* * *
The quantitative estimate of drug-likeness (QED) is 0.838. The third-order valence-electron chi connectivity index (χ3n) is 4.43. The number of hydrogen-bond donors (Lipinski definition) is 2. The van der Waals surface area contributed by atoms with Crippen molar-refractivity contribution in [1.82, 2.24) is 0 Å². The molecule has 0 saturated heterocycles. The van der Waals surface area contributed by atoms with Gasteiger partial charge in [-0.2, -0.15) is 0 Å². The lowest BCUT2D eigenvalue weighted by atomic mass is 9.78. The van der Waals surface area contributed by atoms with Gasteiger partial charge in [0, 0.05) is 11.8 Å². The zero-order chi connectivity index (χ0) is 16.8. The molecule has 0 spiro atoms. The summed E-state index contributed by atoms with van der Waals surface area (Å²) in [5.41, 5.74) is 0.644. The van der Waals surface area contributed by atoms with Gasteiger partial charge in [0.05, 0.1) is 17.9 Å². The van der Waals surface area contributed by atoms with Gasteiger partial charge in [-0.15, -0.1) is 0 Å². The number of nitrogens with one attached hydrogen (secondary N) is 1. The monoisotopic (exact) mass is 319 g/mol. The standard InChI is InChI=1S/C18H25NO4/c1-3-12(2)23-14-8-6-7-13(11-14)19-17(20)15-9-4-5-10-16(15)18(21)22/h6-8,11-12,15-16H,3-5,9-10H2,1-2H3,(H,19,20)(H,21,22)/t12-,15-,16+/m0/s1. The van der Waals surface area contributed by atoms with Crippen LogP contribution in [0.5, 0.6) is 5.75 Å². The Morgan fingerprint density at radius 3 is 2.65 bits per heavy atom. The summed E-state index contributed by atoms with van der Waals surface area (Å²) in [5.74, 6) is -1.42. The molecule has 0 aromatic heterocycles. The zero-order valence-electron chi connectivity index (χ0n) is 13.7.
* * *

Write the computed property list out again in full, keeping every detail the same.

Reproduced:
The quantitative estimate of drug-likeness (QED) is 0.838. The third-order valence-electron chi connectivity index (χ3n) is 4.43. The number of hydrogen-bond donors (Lipinski definition) is 2. The van der Waals surface area contributed by atoms with Crippen molar-refractivity contribution in [1.82, 2.24) is 0 Å². The molecule has 0 saturated heterocycles. The van der Waals surface area contributed by atoms with Gasteiger partial charge in [-0.2, -0.15) is 0 Å². The lowest BCUT2D eigenvalue weighted by atomic mass is 9.78. The van der Waals surface area contributed by atoms with Gasteiger partial charge in [0, 0.05) is 11.8 Å². The zero-order chi connectivity index (χ0) is 16.8. The molecule has 0 spiro atoms. The summed E-state index contributed by atoms with van der Waals surface area (Å²) in [5.41, 5.74) is 0.644. The van der Waals surface area contributed by atoms with Gasteiger partial charge in [0.05, 0.1) is 17.9 Å². The van der Waals surface area contributed by atoms with Gasteiger partial charge in [-0.15, -0.1) is 0 Å². The number of nitrogens with one attached hydrogen (secondary N) is 1. The monoisotopic (exact) mass is 319 g/mol. The standard InChI is InChI=1S/C18H25NO4/c1-3-12(2)23-14-8-6-7-13(11-14)19-17(20)15-9-4-5-10-16(15)18(21)22/h6-8,11-12,15-16H,3-5,9-10H2,1-2H3,(H,19,20)(H,21,22)/t12-,15-,16+/m0/s1. The van der Waals surface area contributed by atoms with Crippen LogP contribution in [0.5, 0.6) is 5.75 Å². The Morgan fingerprint density at radius 3 is 2.65 bits per heavy atom. The summed E-state index contributed by atoms with van der Waals surface area (Å²) in [5.74, 6) is -1.42. The molecule has 0 aromatic heterocycles. The zero-order valence-electron chi connectivity index (χ0n) is 13.7.